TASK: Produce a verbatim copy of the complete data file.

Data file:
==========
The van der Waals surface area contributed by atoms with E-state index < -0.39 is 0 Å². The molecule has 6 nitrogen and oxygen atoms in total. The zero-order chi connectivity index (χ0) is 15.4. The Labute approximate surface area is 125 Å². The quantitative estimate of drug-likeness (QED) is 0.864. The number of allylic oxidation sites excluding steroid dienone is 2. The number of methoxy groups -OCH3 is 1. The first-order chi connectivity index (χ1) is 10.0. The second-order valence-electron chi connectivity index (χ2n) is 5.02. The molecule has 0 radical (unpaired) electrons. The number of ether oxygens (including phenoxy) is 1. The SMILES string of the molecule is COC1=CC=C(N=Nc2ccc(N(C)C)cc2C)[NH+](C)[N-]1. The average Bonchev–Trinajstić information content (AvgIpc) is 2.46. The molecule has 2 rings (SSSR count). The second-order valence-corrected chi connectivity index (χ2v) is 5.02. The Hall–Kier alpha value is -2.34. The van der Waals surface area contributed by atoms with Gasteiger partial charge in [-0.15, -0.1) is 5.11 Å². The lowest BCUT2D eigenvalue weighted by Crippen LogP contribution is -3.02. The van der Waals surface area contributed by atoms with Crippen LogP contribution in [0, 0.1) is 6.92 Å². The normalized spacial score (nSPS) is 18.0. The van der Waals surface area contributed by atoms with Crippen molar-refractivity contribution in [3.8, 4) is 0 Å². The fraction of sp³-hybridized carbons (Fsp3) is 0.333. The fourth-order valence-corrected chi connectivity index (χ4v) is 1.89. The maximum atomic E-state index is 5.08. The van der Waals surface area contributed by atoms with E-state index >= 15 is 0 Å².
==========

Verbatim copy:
The van der Waals surface area contributed by atoms with E-state index < -0.39 is 0 Å². The molecule has 6 nitrogen and oxygen atoms in total. The zero-order chi connectivity index (χ0) is 15.4. The Labute approximate surface area is 125 Å². The quantitative estimate of drug-likeness (QED) is 0.864. The number of allylic oxidation sites excluding steroid dienone is 2. The number of methoxy groups -OCH3 is 1. The first-order chi connectivity index (χ1) is 10.0. The second-order valence-electron chi connectivity index (χ2n) is 5.02. The molecule has 0 radical (unpaired) electrons. The number of ether oxygens (including phenoxy) is 1. The SMILES string of the molecule is COC1=CC=C(N=Nc2ccc(N(C)C)cc2C)[NH+](C)[N-]1. The average Bonchev–Trinajstić information content (AvgIpc) is 2.46. The molecule has 2 rings (SSSR count). The second-order valence-corrected chi connectivity index (χ2v) is 5.02. The Hall–Kier alpha value is -2.34. The van der Waals surface area contributed by atoms with Gasteiger partial charge in [-0.15, -0.1) is 5.11 Å². The lowest BCUT2D eigenvalue weighted by Crippen LogP contribution is -3.02. The van der Waals surface area contributed by atoms with Crippen LogP contribution in [0, 0.1) is 6.92 Å². The normalized spacial score (nSPS) is 18.0. The van der Waals surface area contributed by atoms with Crippen molar-refractivity contribution in [3.8, 4) is 0 Å². The fraction of sp³-hybridized carbons (Fsp3) is 0.333. The fourth-order valence-corrected chi connectivity index (χ4v) is 1.89. The maximum atomic E-state index is 5.08. The van der Waals surface area contributed by atoms with E-state index >= 15 is 0 Å².